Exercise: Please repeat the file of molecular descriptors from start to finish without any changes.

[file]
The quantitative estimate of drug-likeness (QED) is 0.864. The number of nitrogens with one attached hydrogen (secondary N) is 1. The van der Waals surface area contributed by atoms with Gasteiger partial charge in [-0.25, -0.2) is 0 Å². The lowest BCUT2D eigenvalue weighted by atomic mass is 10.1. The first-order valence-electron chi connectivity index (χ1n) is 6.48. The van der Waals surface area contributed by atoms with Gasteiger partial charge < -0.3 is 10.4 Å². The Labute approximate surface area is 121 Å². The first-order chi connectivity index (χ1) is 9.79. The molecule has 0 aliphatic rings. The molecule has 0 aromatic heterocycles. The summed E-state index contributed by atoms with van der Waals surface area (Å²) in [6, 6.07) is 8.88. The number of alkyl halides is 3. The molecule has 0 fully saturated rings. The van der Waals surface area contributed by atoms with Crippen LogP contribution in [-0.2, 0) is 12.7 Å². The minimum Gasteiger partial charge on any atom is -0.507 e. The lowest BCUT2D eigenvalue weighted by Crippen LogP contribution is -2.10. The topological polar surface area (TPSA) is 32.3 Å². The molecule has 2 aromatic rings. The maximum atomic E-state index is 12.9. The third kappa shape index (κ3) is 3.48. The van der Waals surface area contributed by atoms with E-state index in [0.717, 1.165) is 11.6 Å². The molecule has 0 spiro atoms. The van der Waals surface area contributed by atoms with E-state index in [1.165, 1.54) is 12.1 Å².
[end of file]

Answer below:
The quantitative estimate of drug-likeness (QED) is 0.864. The number of nitrogens with one attached hydrogen (secondary N) is 1. The van der Waals surface area contributed by atoms with Gasteiger partial charge in [-0.25, -0.2) is 0 Å². The lowest BCUT2D eigenvalue weighted by atomic mass is 10.1. The first-order valence-electron chi connectivity index (χ1n) is 6.48. The van der Waals surface area contributed by atoms with Gasteiger partial charge < -0.3 is 10.4 Å². The Labute approximate surface area is 121 Å². The first-order chi connectivity index (χ1) is 9.79. The molecule has 0 aliphatic rings. The molecule has 0 aromatic heterocycles. The summed E-state index contributed by atoms with van der Waals surface area (Å²) in [6, 6.07) is 8.88. The number of alkyl halides is 3. The molecule has 0 fully saturated rings. The van der Waals surface area contributed by atoms with Crippen LogP contribution in [-0.2, 0) is 12.7 Å². The minimum Gasteiger partial charge on any atom is -0.507 e. The lowest BCUT2D eigenvalue weighted by Crippen LogP contribution is -2.10. The topological polar surface area (TPSA) is 32.3 Å². The molecule has 2 aromatic rings. The maximum atomic E-state index is 12.9. The third kappa shape index (κ3) is 3.48. The van der Waals surface area contributed by atoms with E-state index in [0.717, 1.165) is 11.6 Å². The molecule has 0 spiro atoms. The van der Waals surface area contributed by atoms with E-state index in [1.165, 1.54) is 12.1 Å².